The objective of this research is to assess the global economic and greenhouse gas emission impacts of banning GMO crops. This is done by modeling two counterfac-tual scenarios and evaluating them apart and in combination using a well-know Computable General Equilibrium (CGE) model, GTAP-BIO. The first scenario models the impact of a global GMO ban. The second scenario models the impact of increased GMO penetration. The focus is on the price and welfare impacts, and land use change greenhouse gas (GHG) emissions associated with GMO technologies. Much of the prior work on the economic impacts of GMO technology has relied on a combination of partial equilibrium analysis and econometric techniques. However, CGE model-ling is a way of analyzing economy-wide impacts that take into account the linkages in the global economy. Here the goal is to contribute to the literature on the benefits of GMO technology by estimating the impacts on price, supply and welfare. Food price impacts range from an increase of 0.27% to 2.2%, depending on the region. Total welfare losses associated with loss of GMO technology total up to $9.75 bil-lion. The loss of GMO traits as an intensification technology has not only economic impacts, but also environmental ones. The full environmental analysis of GMO is not undertaken here. Rather we model the land use change owing to the loss of GMO traits and calculate the associated increase in GHG emissions. We predict a substan-tial increase in GHG emissions if GMO technology is banned.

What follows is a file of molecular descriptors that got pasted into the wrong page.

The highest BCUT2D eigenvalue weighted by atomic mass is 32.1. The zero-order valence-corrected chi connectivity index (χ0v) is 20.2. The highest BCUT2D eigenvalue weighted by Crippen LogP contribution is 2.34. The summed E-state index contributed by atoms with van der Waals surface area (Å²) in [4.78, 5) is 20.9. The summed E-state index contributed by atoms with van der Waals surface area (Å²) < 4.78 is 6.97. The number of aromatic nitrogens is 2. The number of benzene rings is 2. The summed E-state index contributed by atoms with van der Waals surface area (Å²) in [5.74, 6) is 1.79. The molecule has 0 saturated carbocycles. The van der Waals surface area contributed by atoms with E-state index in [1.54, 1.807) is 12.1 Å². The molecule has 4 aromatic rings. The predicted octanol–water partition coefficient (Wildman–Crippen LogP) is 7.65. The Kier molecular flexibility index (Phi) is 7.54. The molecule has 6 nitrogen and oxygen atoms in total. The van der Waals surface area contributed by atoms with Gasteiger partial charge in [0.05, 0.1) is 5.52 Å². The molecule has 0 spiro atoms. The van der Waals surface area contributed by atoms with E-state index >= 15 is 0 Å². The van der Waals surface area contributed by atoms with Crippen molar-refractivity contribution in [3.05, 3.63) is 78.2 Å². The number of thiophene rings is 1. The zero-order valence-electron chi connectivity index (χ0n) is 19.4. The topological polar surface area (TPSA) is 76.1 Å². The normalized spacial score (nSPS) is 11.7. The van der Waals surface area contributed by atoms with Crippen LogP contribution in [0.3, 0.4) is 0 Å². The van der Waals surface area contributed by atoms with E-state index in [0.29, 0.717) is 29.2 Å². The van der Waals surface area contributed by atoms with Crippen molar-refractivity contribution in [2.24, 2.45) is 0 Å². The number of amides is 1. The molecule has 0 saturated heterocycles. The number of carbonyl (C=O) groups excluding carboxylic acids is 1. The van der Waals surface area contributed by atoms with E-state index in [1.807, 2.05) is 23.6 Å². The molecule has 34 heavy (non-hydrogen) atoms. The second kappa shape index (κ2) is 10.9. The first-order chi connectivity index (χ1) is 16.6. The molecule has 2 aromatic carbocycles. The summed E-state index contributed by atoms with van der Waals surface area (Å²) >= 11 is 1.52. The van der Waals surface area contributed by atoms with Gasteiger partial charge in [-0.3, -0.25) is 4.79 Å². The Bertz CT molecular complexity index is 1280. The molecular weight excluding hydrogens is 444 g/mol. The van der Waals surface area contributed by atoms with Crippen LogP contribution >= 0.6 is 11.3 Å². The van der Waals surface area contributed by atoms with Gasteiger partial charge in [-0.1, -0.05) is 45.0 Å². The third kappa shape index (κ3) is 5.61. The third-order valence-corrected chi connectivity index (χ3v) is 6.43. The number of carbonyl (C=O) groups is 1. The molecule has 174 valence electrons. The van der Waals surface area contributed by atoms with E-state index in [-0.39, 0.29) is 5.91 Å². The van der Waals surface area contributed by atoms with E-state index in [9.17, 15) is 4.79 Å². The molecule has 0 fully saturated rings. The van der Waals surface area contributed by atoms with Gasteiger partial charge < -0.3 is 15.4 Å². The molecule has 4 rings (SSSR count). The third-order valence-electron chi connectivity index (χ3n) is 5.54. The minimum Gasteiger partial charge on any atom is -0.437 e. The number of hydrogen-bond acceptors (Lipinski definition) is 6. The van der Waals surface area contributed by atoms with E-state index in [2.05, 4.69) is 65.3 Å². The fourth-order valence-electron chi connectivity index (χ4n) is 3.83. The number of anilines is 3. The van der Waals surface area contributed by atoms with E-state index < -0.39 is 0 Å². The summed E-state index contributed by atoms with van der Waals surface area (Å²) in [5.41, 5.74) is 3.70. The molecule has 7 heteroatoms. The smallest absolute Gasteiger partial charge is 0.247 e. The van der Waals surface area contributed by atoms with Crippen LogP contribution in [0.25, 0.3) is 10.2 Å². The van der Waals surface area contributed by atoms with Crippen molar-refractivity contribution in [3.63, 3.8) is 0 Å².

• The focus is on the price and welfare impacts, and land use change greenhouse gas (GHG) emissions associated with Genetically modified organism (GMO) technologies

  • We model the effects of increasing the penetration of GMO crops in the rest of the world to the penetration rate achieved in the US

  • We begin by examining the results of the first scenario-that is, the simulation in which we model the disappearance of GMO technology

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With the development of commercially viable genetically modified field crops (insect resistant corn and herbicide tolerant soybeans in particular), the controversy only intensified. Consumer fears about the danger of GMO crops including fears about the safety of genetically modified food for human consumption, the impact of GMO crops on the environment, and the effect of GMO crops on farms and farmers. These fears, along with some economic considerations, have led to significant regulatory obstacles to GMO crops worldwide


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